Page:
On Monday, Elon Musk purchased Twitter for approximately $44 billion and intends to push the platform towards his idea of free speech. During a Ted Talk interview, he explained Twitter is too heavy-handed with its content moderation.
“If in doubt, let the speech exist,” Musk said, before also adding “I don’t have all the answers here.”
However, a study from MIT and Yale indicates most Americans –80%– disagree, and instead, believe social media companies should curb the spread of misinformation.
“Our data suggests that [Musk’s views] are not representative,” David Rand, an MIT professor of management science and one of the study’s co-authors, said. “A lot of people in Silicon Valley have this kind of maybe libertarian, extreme free speech orientation that I don’t think is in line with actually how most Americans and social media platform users think about things.”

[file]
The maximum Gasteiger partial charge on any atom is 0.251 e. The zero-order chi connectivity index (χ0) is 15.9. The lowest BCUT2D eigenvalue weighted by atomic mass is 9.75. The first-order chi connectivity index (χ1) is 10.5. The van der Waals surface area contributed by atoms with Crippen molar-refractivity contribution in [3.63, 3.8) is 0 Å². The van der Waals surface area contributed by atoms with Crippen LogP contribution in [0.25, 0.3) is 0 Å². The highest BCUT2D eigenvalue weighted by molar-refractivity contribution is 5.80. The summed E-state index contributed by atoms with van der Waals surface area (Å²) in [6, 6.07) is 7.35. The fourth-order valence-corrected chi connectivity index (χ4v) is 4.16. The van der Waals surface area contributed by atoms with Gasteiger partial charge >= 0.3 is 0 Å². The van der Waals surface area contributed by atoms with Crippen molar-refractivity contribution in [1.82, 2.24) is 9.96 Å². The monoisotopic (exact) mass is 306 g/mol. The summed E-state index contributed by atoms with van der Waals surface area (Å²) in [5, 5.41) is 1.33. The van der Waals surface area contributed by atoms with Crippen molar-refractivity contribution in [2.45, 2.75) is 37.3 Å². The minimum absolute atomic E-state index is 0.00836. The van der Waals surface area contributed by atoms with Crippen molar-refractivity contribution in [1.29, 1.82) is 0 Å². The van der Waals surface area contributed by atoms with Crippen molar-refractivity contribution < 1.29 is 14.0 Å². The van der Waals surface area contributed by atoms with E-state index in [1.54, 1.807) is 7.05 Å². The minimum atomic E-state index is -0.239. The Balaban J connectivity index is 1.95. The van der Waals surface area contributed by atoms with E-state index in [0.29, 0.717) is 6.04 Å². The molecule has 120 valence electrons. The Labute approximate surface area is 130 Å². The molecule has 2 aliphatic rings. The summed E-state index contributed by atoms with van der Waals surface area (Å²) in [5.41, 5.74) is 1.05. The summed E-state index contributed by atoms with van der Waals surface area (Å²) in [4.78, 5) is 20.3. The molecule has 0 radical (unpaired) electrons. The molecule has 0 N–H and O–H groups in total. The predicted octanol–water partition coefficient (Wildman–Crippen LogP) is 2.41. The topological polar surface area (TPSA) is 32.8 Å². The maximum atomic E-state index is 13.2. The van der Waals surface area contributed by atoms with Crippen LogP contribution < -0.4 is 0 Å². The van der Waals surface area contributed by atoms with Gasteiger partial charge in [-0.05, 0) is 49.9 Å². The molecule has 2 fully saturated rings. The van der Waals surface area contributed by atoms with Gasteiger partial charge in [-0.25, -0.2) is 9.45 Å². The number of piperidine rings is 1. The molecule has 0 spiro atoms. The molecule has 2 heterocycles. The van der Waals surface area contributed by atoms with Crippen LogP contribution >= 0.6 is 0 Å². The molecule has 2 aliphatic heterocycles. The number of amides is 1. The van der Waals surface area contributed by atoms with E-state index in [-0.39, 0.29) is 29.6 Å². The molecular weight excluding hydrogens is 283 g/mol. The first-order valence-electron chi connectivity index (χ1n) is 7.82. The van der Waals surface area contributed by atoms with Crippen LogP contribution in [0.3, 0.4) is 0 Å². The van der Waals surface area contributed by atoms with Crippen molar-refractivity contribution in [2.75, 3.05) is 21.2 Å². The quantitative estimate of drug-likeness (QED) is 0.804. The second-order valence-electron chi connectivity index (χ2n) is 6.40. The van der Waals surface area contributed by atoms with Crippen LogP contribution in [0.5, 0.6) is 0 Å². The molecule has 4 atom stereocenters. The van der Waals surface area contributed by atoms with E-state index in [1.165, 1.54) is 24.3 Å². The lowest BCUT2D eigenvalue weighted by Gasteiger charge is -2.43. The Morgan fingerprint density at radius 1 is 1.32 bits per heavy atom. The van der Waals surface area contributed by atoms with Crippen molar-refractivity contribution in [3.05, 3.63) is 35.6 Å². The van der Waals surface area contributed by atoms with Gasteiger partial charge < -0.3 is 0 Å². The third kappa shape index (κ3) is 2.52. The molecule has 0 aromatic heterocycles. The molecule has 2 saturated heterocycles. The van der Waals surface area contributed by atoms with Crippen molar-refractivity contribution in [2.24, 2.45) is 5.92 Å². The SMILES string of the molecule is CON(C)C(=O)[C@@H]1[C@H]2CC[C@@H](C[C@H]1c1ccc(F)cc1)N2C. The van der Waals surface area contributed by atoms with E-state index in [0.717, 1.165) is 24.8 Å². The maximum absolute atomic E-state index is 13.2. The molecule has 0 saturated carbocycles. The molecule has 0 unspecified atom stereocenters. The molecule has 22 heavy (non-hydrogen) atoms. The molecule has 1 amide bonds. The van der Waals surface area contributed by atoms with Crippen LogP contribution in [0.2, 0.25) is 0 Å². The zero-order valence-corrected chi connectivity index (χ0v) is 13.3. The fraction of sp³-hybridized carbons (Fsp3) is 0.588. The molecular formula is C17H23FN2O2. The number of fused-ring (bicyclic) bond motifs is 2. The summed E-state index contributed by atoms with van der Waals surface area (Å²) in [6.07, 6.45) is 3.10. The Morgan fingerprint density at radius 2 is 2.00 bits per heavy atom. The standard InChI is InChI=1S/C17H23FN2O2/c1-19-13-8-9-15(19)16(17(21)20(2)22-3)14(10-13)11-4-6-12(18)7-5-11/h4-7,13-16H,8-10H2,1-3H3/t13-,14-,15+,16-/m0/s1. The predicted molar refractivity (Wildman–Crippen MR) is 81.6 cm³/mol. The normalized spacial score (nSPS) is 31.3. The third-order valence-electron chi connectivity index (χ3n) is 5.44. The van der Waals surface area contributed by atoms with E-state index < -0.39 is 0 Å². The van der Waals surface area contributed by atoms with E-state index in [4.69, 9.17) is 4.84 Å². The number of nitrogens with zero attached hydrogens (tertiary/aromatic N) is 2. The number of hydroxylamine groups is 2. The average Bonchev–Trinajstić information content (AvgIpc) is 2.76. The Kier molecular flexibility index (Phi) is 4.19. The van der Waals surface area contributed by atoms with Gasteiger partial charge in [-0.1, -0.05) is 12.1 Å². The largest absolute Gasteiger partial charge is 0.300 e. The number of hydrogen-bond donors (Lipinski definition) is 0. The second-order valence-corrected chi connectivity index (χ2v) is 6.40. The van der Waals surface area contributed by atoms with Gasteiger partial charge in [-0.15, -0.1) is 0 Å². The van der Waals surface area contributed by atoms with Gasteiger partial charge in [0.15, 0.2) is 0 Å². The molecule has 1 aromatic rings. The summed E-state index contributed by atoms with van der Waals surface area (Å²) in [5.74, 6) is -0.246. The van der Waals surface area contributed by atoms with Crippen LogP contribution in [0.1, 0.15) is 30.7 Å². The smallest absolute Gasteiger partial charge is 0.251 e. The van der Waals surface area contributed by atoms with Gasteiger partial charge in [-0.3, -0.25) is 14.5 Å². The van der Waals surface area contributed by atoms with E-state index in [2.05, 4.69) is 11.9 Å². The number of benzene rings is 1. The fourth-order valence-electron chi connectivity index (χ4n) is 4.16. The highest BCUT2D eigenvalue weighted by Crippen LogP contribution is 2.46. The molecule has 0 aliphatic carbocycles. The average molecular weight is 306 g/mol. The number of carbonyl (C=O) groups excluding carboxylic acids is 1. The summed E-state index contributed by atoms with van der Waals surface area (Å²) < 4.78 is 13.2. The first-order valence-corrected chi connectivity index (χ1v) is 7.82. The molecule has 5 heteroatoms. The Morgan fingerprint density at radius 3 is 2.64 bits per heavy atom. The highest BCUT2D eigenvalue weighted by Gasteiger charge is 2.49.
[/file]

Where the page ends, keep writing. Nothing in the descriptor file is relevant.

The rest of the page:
“A concern that often comes up when you talk about enforcement on misinformation is like, okay, great, nobody wants misinformation, but people really disagree about what’s misinformation,” Rand said. “And I think that’s actually overstated. There’s actually much less partisan disagreement than you might think.”
Other studies indicate the public believes the government should hold social media companies responsible for any misinformation spreading on their platforms.
The study is still underway and is pending official peer review. However, its findings appear sound. The co-director of NYU’s Center for Social Media and Politics, Jonathan Nagler, finds the study to be a “good” one. However, he views the small sample size as a “limitation.”
“Most of the public thinks it’s a good idea to get misinformation off of platforms,” Nagler said. “Freedom of speech problems are a little bit in the eye of the beholder.”